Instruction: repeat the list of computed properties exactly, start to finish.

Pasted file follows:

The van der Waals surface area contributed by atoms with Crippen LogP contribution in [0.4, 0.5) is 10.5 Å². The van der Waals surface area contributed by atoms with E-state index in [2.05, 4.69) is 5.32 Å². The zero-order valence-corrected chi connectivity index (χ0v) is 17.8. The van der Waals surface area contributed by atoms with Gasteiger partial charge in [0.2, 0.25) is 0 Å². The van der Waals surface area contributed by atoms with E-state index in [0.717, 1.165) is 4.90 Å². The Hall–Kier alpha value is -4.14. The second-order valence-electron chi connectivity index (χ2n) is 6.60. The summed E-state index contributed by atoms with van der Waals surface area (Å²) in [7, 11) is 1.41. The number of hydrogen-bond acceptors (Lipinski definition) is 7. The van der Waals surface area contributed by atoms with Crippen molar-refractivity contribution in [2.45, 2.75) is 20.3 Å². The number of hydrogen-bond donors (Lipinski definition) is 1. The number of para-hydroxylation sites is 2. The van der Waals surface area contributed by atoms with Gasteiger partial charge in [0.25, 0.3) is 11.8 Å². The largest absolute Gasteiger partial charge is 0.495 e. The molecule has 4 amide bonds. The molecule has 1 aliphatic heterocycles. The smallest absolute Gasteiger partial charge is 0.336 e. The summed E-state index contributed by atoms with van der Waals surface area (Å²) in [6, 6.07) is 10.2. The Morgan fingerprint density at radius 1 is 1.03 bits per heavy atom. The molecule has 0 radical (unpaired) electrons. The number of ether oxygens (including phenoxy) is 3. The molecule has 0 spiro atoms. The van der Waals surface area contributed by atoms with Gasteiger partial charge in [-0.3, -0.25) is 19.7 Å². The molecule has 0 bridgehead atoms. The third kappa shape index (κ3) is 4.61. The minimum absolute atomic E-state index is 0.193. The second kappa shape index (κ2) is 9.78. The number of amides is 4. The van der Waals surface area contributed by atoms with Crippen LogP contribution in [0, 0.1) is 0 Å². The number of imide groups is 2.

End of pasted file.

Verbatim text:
The van der Waals surface area contributed by atoms with Crippen LogP contribution in [0.4, 0.5) is 10.5 Å². The van der Waals surface area contributed by atoms with E-state index in [2.05, 4.69) is 5.32 Å². The zero-order valence-corrected chi connectivity index (χ0v) is 17.8. The van der Waals surface area contributed by atoms with Gasteiger partial charge in [0.2, 0.25) is 0 Å². The van der Waals surface area contributed by atoms with E-state index in [0.717, 1.165) is 4.90 Å². The Hall–Kier alpha value is -4.14. The second-order valence-electron chi connectivity index (χ2n) is 6.60. The summed E-state index contributed by atoms with van der Waals surface area (Å²) in [7, 11) is 1.41. The number of hydrogen-bond acceptors (Lipinski definition) is 7. The van der Waals surface area contributed by atoms with Crippen molar-refractivity contribution in [2.45, 2.75) is 20.3 Å². The number of hydrogen-bond donors (Lipinski definition) is 1. The number of para-hydroxylation sites is 2. The van der Waals surface area contributed by atoms with Gasteiger partial charge in [0.25, 0.3) is 11.8 Å². The largest absolute Gasteiger partial charge is 0.495 e. The molecule has 4 amide bonds. The molecule has 1 aliphatic heterocycles. The smallest absolute Gasteiger partial charge is 0.336 e. The summed E-state index contributed by atoms with van der Waals surface area (Å²) in [6, 6.07) is 10.2. The Morgan fingerprint density at radius 1 is 1.03 bits per heavy atom. The molecule has 0 radical (unpaired) electrons. The number of ether oxygens (including phenoxy) is 3. The molecule has 0 spiro atoms. The van der Waals surface area contributed by atoms with Gasteiger partial charge in [-0.3, -0.25) is 19.7 Å². The molecule has 0 bridgehead atoms. The third kappa shape index (κ3) is 4.61. The minimum absolute atomic E-state index is 0.193. The second kappa shape index (κ2) is 9.78. The number of amides is 4. The van der Waals surface area contributed by atoms with Crippen LogP contribution in [0, 0.1) is 0 Å². The number of imide groups is 2.